Monday, 24 September 2012

A Mathematical Case for Conviviality

My last blog post dealt with the ways in which concepts work to simplify a metagame tree so as to reveal equilibrium points which in turn help the making of decisions. I have argued that it is at the moment of discovery of concepts that the release of tension of descending into complex metagame trees occurs, and that this equates to meaningful experience, resolution and understanding - conceived broadly as a "restructuring of anticipations".

But I have not explained how such concepts are discovered.

The emphasis on absence is particularly important in the discovery of new concepts. Informally we intuit that concepts are discovered (gravity, negative numbers, etc) because explanatory absences of existing concepts necessitate new ones with better explanatory and predictive power. However, I want to suggest that this process of awareness of absence is necessarily social. In insisting on this, I think I am probably making a kind of 'private language' argument for concept formation. But I'm comfortable with that!

Everyday social interaction has a negative imprint which lies behind the actualised acts that individuals undertake. As I explained here, each act, each decision is shaped by absences bearing upon an individual: it is the absences which shape the equilibrium points so that decisions can be made.

Moments of tension in social interaction can arise from a failure to identify effective equilibria: the absences of other individuals are not discernable, and so their action is not predictable, leading to difficulties in constructing the meta-game trees. In such moments, recourse to identifying absences that unite individuals is one strategy which can help to simply the metagame tree and identify an equilibrium (i.e. one course of action which is likely to work). This is where I think new concepts emerge from. They emerge from the need to pinpoint absences, to concretise them as ways of binding people together, and creating a new framework and new coalitions for constructive social engagement.

This is very much the Critical Realist position with regard to what Bhaskar calls 'determinate absence'. For example, conflict and inequality in multicultural societies gradually leads to the determination of previously absent mechanisms which are brought to light under the label of 'racism'. With the identification of the concept, so each individual's metagame tree can be restructured, leading to new grounds for discourse (and racism is a recursive concept, with some power).

A humourous example of this is the beginning of the movie Airplane! where the two announcers, one male the other female, compete on whether parking is permitted in the 'red zone' or the 'white zone'. The argument heats up to such a point like this:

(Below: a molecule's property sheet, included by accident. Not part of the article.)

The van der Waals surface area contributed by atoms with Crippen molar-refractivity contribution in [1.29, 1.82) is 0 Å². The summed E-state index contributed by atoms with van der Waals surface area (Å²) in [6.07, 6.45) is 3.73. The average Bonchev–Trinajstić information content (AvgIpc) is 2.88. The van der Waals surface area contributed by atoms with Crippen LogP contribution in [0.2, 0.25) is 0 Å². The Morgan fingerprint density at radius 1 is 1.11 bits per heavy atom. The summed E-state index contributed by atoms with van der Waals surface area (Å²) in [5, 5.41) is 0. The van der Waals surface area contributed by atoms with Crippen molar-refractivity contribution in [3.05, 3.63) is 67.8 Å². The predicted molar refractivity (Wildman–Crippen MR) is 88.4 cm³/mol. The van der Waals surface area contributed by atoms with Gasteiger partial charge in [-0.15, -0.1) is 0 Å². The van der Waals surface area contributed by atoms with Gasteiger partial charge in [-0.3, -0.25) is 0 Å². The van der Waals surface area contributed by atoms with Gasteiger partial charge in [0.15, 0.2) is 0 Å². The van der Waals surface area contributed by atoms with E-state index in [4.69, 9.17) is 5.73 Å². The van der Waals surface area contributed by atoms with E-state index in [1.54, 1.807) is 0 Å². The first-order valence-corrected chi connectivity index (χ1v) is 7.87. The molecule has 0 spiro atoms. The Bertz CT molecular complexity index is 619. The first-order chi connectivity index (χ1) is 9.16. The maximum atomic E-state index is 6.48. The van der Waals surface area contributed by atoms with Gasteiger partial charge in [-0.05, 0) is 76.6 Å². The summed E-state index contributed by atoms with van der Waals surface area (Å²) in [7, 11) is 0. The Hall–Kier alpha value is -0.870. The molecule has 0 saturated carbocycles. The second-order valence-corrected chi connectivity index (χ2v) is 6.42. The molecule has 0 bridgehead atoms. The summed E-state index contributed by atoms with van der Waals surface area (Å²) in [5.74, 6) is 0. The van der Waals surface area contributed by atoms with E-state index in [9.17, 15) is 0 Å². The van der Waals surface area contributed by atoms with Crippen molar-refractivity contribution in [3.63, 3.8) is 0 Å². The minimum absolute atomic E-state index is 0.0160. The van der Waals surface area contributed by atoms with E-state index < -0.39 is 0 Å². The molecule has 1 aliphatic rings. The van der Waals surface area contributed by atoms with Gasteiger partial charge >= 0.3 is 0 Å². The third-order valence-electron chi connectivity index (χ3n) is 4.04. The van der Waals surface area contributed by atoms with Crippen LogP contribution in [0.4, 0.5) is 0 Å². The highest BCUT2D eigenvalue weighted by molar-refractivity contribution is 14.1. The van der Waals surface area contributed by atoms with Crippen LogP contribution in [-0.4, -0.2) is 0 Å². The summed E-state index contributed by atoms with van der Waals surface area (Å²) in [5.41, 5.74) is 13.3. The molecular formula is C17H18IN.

P.A. SYSTEM (female v.o.)
There's just no stopping in the white zone.
P.A. SYSTEM (male v.o.)
Christ, you're as bad as your mother!
P.A. SYSTEM (female v.o.)
Oh, really, Vernon! Why pretend? We both know perfectly well what it is you're talking about. You want me to have an abortion.
That's the game-changer in the conversation. And it literally does 'change the game' because the new concept identified through shared absence, cuts through the other strategic possibilities in the conversation.

What I believe is deeply important in all this is the fact that individuals often group themselves around people who are like them, who tell them things they want to hear. Managers are notorious for this (even the occasional University Vice Chancellor!). The theory of shared absence shows how this is catastrophic. If the absences of the people who are managed are excluded from the conversation then the concepts which are inferred by those who hear only what they want to hear will be ineffective, likely to only introduce more tension and a potential pathological conflict.

This is perhaps a more technical, and mathematically-supportable articulation of the dangers of positive-feedback in management. Conversely, effective concepts will arise from social diversity. Indeed, the greater the social tension, the more scope there is for the identification of new concepts. This may help  to explain how difficult times (for example, 16th century England, or Soviet Russia) can be remarkably fertile for creative imagination.

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